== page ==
Employment law in Texas is pretty straightforward, especially where it applies to the responsibility an employer has to their employees regarding wages and the timing of payment.
The requirements are clear, as are the penalties for noncompliance.
Because the law tends to favor employees in clearcut unpaid wage claims, any employee whose employer is violating the law regarding payment timing should seek legal help.
It benefits both the employee and employer to accurately track work hours, especially when it comes to ensuring the labor rules are being followed. Here are the basics of Texas’ payment law for exempt and non-exempt employees and the penalties your employer could face for breaking the law.
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What The Law Says About Wages Owed
Texas law states that employees exempt from overtime provisions must be paid at least once a month. All other employees must be paid at least twice a month.
Rules About Pay Dates and Pay Periods
An employer is required to set pay dates. They cannot pay randomly. If an employer does not formally set a pay date or dates, the defaults are the first and 15th day of each month.
An employer must, by law, post the payday pay dates in a “conspicuous” space that an employee will notice during the pursuit of their workday (the notice cannot be hidden.) For wages paid twice a month, the employer must pay to the greatest extent possible for an equal number of days per pay period.
If an employee is terminated, the employer must submit payment to the employee no later than six days after the termination date. If an employee does not receive pay on the employer-specified date, the employer must pay the employee on another business day at the employee’s request.
Illegal Employer Behavior
Employees and employers are encouraged by the State of Texas to work out wage payment differences. The employer cannot refuse to pay the employee, or hold up payment for work completed in return for the employee completing more work. The law regarding timely payment applies to both hourly and salaried employees.
Additionally, in the State of Texas, an employer cannot:
- Fail to pay an employee for wages that are due
- Fails to pay the employee after they request payment
- Continues to employ a worker while intending to withhold wages
- Hire a worker with the intention to withhold wages
Each pay period the employer refuses to remit payment for work performed counts as an individual violation of the law. Each violation is a felony charge of the third degree.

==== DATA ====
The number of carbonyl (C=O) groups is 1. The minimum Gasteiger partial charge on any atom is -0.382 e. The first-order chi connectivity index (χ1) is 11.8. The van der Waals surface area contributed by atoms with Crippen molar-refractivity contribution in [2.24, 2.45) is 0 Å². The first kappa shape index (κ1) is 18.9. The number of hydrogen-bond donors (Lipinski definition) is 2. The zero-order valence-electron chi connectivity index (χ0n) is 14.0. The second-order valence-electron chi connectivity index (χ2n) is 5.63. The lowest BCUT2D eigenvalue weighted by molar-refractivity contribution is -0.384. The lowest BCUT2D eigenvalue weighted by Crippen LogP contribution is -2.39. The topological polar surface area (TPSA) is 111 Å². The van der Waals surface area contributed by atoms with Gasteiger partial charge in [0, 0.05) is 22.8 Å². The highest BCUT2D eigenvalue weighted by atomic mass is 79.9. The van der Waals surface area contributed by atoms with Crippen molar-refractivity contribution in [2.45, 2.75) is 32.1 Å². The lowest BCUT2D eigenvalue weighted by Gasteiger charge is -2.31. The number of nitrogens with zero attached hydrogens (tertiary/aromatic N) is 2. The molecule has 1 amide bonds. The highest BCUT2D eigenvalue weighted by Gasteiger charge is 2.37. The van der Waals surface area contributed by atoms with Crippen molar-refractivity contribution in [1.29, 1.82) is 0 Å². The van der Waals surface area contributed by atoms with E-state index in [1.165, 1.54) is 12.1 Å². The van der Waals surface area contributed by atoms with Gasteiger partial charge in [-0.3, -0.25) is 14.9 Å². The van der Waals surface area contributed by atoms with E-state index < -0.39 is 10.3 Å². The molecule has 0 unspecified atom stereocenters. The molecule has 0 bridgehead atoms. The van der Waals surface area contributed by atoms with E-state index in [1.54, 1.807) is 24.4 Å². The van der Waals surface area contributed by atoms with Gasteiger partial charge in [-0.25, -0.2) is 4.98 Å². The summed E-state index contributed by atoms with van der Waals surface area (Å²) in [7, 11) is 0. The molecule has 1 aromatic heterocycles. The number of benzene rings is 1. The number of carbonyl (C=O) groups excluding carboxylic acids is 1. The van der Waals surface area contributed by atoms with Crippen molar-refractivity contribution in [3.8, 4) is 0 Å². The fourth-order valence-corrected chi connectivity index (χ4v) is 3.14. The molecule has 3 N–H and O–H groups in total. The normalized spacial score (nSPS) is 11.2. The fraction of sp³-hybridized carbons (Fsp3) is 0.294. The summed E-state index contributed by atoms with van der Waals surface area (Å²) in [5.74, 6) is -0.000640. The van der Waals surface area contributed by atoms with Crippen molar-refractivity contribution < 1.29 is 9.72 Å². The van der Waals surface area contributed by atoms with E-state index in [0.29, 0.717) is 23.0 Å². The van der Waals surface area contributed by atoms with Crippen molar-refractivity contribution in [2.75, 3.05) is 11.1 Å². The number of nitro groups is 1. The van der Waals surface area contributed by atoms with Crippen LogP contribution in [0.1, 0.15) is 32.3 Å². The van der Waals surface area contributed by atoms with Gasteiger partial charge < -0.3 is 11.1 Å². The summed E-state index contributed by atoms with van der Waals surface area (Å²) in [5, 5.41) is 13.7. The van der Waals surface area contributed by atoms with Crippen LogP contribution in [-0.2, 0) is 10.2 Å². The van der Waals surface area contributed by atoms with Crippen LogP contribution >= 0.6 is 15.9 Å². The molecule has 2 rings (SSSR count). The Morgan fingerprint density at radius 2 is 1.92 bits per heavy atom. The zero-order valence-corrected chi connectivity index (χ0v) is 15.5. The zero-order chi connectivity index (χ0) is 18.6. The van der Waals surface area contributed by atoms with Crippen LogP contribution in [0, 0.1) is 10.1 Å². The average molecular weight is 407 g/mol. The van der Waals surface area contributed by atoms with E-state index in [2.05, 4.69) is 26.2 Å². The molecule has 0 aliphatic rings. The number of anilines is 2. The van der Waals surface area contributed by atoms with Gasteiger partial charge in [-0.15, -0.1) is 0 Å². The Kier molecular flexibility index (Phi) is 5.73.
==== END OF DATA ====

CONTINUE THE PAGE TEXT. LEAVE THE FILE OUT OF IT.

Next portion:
Penalties for Noncompliance With Payment Laws
An employer found in noncompliance with Texas pay and timing of payment laws, risks the penalties that range from mild to severe.
Being Ordered To Pay Double the Amount Owed for Overtime
An employer found noncompliant with overtime payment requirements can be ordered to pay back the amount owed, plus double damages.
The Texas Workforce Commission (TWC) can impose fines on any employer withholding payment from employees. Additionally, if overtime pay is involved, the Texas Department of Family and Protective Services can impose fines on an employer refusing to pay wages due.
Fine amounts depend on the employer’s infraction of the law and what the TWC determines the intent of the employer was. If overtime is involved, employers can have fines ranging from $100 to $500 per overtime hour that is not paid.
If the employee retains an attorney for court or with a complaint with the TWC or the Department of Family and Protective Services, both agencies can order the employer to pay the employee’s legal fees.
The employer can also be required to pay all court costs associated with the complaint.
Further Failure To Comply
If an employer continues noncompliance with nonpayment or a TWC order, the TWC can and will take further legal action against the employer.
The TWC may require the employer to deposit a bond covering the amount of earnings unpaid during the period or periods in question if they are found guilty of violating the payment requirement under Texas law.
How To Pursue Unpaid Wages
If your employer owes you wages, you have a few options:
- Try To Work It Out With Them
Depending on your relationship with your employer, you might be able to work something out with them. Any agreement must comply with Texas employment and wage law. Your employer cannot use wages as a contingency for future employment.
- File a Complaint With the TWC
You can file a complaint with the TWC. Once you file a complaint and a case is opened, the TWC will investigate your situation. It will then determine if your employer is guilty of a legal violation, and, if so, recommend a remedy.
- File a Lawsuit
You also have the option of suing your employer. If you file with the TWC or sue your employer, you should discuss your case with an attorney that specializes in employment and wage law.
You Deserve The Wages You Are Owed
An attorney that works with employment and wage law can quickly assess your case and recommend the proper course of action. If you are owed wages or think you have a wage-based claim, set up a consultation with an attorney as soon as possible.